Down By the Carib Sea (VI: Sunset in the Tropics)
A silver flash from the sinking sun,
Then a shot of crimson across the sky
That, bursting, lets a thousand colors fly
And riot among the clouds; they run,
Deepening in purple, flaming in gold,
Changing, and opening fold after fold,
Then fading through all of the tints of the rose into gray.
Till, taking quick fright at the coming night,
They rush out down the west,
In hurried quest
Of the fleeing day.
Now above where the tardiest color flares a moment yet,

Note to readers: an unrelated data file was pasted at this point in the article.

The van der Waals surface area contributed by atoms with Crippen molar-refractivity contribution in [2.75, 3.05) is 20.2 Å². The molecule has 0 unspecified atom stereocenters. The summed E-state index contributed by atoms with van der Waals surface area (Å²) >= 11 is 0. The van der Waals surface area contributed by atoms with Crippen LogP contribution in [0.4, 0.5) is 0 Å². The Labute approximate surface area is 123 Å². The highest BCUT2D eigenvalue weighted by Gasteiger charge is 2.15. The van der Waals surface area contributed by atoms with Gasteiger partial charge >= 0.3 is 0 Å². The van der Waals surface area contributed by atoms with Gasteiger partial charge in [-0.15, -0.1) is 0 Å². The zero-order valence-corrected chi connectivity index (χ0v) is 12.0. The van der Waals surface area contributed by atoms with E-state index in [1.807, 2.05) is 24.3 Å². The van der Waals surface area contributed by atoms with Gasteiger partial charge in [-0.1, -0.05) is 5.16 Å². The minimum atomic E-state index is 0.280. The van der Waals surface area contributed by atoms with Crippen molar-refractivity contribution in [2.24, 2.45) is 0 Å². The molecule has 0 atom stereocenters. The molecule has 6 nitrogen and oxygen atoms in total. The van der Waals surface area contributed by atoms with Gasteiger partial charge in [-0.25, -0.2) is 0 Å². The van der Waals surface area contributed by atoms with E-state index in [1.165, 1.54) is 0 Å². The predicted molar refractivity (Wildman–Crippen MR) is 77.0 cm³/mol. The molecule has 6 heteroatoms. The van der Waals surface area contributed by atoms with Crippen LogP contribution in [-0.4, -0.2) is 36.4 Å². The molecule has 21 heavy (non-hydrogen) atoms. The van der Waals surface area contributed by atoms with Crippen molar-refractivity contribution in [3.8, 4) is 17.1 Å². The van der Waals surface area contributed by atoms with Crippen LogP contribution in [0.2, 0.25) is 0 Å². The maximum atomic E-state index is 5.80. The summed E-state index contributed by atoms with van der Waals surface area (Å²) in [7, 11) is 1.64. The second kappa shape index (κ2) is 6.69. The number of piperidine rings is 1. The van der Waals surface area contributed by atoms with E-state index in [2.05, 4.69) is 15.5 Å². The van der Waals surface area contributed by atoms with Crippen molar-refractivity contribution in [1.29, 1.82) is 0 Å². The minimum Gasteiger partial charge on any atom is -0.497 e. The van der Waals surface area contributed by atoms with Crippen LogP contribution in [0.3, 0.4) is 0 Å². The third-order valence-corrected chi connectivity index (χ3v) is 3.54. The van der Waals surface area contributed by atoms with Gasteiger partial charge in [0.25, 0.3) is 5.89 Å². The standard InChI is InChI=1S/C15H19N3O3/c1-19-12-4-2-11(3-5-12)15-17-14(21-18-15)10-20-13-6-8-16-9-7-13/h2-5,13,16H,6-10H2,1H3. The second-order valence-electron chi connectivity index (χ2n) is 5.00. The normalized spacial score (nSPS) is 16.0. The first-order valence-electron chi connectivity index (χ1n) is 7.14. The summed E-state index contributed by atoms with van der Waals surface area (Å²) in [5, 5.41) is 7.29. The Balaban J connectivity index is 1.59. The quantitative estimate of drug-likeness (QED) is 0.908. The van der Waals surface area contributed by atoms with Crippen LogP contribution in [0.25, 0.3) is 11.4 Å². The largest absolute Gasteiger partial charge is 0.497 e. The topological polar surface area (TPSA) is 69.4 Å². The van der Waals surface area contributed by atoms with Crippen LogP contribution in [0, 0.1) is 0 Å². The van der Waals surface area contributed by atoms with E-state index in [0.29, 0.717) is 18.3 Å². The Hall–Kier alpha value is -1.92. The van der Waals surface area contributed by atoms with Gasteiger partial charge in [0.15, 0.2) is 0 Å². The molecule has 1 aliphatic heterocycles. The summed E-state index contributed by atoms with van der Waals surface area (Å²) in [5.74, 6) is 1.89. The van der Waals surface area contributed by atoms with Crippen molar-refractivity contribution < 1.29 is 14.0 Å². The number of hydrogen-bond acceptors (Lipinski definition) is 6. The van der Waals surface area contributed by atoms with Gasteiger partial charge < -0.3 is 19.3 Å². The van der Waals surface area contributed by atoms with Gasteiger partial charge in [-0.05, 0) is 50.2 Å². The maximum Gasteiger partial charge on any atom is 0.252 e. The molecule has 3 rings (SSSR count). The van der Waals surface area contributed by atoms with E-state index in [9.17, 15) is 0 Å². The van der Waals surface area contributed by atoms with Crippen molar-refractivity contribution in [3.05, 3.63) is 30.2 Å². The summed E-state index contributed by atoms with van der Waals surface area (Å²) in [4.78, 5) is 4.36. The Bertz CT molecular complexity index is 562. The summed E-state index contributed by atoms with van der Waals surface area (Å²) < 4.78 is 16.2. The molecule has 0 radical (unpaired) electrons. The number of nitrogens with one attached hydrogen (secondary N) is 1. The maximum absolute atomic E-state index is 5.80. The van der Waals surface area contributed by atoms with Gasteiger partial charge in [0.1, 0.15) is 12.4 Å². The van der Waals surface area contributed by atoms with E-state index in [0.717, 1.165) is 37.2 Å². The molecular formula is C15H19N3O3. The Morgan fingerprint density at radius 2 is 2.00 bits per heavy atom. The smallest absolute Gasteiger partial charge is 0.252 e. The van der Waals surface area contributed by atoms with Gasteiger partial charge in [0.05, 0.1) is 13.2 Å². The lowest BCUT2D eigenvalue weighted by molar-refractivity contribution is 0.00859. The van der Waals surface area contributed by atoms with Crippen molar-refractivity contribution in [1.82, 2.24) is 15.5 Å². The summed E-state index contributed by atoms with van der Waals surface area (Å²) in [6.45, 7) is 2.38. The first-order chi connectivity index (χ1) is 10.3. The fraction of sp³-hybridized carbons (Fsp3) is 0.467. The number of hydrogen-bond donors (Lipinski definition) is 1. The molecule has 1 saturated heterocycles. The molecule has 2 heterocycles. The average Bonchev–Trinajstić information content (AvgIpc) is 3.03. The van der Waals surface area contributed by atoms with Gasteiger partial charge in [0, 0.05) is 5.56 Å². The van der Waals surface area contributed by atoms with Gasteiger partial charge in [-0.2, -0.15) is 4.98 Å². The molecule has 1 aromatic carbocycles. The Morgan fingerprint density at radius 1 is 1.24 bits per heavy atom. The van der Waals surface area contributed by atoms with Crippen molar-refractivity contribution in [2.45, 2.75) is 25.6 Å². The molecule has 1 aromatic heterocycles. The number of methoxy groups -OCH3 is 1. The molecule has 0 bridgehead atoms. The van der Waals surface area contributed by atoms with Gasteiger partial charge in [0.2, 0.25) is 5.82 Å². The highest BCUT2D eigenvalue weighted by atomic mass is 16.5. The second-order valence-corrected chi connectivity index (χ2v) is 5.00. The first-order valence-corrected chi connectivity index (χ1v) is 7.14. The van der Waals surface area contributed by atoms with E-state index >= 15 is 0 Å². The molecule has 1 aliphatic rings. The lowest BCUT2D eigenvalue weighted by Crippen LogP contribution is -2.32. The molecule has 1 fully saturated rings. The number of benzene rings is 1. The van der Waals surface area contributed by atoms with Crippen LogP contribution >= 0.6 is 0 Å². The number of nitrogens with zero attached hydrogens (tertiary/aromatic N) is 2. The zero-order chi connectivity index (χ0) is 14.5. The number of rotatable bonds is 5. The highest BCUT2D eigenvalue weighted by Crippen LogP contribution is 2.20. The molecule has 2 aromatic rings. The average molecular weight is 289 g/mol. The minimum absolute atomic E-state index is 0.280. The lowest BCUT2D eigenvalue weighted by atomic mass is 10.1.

One point of light, now two, now three are set
To form the starry stairs,—
And, in her firefly crown,
Queen Night, on velvet slippered feet, comes softly down.
This poem is in the public domain. Published in Poem-a-Day on August 4, 2019, by the Academy of American Poets.
About this Poem
“Sunset in the Tropics” was published in Fifty Years and Other Poems (Cornhill, 1917).
James Weldon Johnson
James Weldon Johnson, born in Florida in 1871, was a national organizer for the NAACP and an author of poetry and nonfiction. Perhaps best known for the song "Lift Every Voice and SIng," he also wrote several poetry collections and novels, often exploring racial identity and the African American folk tradition.
Date Published: 1917-01-01
Source URL: https://poets.org/poem/down-carib-sea-vi-sunset-tropics